August 5, 2016

This week in the workplace: Pay transparency, podcasts, the future of hiring, and Hillary's big promotion

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WEEKEND LINK ROUNDUP

HELLOOO FRIDAY! HERE’S WHAT WE’VE BEEN READING, SLACKING, SHARING, LIKING & TWEETING THIS WEEK:

Now illegal in Massachusetts: Asking about previous salary in a job interview. On Monday Massachusetts made it illegal for employers to ask prospective hires for salary history. The law is one of many in the last year that have stepped up efforts to close the gender pay gap. Asking for salary info is a common practice: companies typically use new hires’ previous pay as a baseline for what to offer as a starting salary. While that might not seem discriminatory in nature, millions of hires later, women make 79 cents for every dollar that men earn. And as an employee you should know that you can’t be discouraged from talking to peers about each other’s salaries. It’s 2016 and workers are taking a stand for pay transparency and better employer practices.

 

Ever ask a candidate who turns down an offer for feedback? You should. Consultant Ben Dattner gives employers six questions they should ask every candidate who says no to an offer. Getting this kind of input (and for free!) is an invaluable way for your organization to figure out what you’re doing well and get a crash course in what areas you need to work on.

 

How we’re forecasting the hiring of tomorrow with what we’re doing today. Our founder sets out her vision for what hiring will look like in 20 years, and how the path she’s taken has made her sure it’s better than where we are today.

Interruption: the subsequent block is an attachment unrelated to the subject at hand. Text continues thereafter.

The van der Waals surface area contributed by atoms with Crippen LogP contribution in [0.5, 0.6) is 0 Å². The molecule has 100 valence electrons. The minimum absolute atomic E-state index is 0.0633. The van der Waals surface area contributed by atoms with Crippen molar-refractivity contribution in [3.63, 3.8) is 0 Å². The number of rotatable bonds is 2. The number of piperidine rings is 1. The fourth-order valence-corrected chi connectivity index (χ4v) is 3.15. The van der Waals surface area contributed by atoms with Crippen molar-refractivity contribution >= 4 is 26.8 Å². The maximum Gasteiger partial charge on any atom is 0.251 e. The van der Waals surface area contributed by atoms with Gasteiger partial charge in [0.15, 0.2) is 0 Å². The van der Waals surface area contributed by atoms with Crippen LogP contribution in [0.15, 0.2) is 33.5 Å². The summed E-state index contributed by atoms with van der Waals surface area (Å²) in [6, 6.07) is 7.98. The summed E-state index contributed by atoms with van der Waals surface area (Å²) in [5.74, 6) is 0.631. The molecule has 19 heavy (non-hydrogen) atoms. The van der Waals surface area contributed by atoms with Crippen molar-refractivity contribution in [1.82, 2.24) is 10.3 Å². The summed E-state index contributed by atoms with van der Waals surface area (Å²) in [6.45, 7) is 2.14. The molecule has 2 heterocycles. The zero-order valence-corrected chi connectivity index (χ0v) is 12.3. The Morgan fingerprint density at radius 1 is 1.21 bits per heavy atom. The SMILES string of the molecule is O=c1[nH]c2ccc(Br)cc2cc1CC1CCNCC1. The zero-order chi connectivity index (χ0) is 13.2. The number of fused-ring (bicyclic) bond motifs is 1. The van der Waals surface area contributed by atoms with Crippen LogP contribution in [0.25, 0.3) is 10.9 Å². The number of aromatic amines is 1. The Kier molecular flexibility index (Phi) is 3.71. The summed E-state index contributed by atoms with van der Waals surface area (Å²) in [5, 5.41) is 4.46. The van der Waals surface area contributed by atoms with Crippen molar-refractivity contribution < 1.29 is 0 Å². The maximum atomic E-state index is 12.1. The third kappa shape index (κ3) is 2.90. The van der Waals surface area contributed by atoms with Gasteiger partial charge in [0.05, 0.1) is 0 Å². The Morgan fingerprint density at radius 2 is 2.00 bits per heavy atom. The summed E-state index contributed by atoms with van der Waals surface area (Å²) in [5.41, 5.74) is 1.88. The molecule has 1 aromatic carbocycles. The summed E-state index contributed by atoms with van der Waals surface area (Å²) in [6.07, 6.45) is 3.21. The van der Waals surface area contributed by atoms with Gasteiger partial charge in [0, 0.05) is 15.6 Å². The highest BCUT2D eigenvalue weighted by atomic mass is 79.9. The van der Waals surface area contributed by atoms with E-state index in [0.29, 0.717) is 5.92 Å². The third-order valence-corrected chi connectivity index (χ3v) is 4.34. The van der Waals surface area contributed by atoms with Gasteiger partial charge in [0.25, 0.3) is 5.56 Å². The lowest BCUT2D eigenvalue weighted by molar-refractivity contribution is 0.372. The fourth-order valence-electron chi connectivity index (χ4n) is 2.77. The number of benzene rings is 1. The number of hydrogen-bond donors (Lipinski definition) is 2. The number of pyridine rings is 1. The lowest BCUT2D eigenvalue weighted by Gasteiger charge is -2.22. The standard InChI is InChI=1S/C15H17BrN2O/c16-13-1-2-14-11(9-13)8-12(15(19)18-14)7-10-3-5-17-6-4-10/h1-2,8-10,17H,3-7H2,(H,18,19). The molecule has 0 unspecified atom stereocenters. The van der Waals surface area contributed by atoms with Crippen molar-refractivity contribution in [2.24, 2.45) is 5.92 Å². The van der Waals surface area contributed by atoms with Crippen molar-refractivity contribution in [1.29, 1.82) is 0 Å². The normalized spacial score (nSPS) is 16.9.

What to do when you disagree with your boss on a prospective hire? Software developer Jim Schumacher recounts details of interviews past, including the mundane, morbid and mortifying in this week’s installment of our podcast “Interview the Interviewer”.

 

America loves women like Hillary Clinton–as long as they’re not asking for a promotion. Writer Sady Doyle reminds us that until recently, America loved Hillary; and chalks the recent spirit of distrust around the candidate’s political dealings to an anecdote of our society’s backlash against women who demonstrate ambition and desire for power.

 

A guide for white allies confronting racial injustice. And as I think many teams are lately, we’ve been exchanging hard to answer questions and incredulities on race in America today and the role of race in our respective experiences as we trade stories. This guide has been a helpful place to start the conversation.

 

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